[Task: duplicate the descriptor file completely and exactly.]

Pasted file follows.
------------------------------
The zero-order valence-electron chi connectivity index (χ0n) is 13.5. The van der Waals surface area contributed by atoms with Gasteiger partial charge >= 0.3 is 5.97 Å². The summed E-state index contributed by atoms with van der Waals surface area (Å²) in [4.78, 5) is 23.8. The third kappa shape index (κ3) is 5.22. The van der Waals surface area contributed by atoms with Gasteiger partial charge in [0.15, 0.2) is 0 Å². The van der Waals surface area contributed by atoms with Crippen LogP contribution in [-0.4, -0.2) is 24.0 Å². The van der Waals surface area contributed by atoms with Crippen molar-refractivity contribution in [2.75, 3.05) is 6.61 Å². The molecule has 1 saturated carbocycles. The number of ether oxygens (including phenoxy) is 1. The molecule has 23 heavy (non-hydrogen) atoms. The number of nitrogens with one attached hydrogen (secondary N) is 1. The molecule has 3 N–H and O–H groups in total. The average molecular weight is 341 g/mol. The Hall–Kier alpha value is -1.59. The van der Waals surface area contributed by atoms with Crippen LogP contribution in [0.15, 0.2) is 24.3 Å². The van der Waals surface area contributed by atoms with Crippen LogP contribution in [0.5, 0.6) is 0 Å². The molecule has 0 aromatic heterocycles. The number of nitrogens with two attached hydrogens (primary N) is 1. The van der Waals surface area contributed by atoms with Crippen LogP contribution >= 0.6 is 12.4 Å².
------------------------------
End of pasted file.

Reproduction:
The zero-order valence-electron chi connectivity index (χ0n) is 13.5. The van der Waals surface area contributed by atoms with Gasteiger partial charge >= 0.3 is 5.97 Å². The summed E-state index contributed by atoms with van der Waals surface area (Å²) in [4.78, 5) is 23.8. The third kappa shape index (κ3) is 5.22. The van der Waals surface area contributed by atoms with Gasteiger partial charge in [0.15, 0.2) is 0 Å². The van der Waals surface area contributed by atoms with Crippen LogP contribution in [-0.4, -0.2) is 24.0 Å². The van der Waals surface area contributed by atoms with Crippen molar-refractivity contribution in [2.75, 3.05) is 6.61 Å². The molecule has 1 saturated carbocycles. The number of ether oxygens (including phenoxy) is 1. The molecule has 23 heavy (non-hydrogen) atoms. The number of nitrogens with one attached hydrogen (secondary N) is 1. The molecule has 3 N–H and O–H groups in total. The average molecular weight is 341 g/mol. The Hall–Kier alpha value is -1.59. The van der Waals surface area contributed by atoms with Crippen LogP contribution in [0.15, 0.2) is 24.3 Å². The van der Waals surface area contributed by atoms with Crippen LogP contribution in [0.5, 0.6) is 0 Å². The molecule has 0 aromatic heterocycles. The number of nitrogens with two attached hydrogens (primary N) is 1. The van der Waals surface area contributed by atoms with Crippen LogP contribution >= 0.6 is 12.4 Å².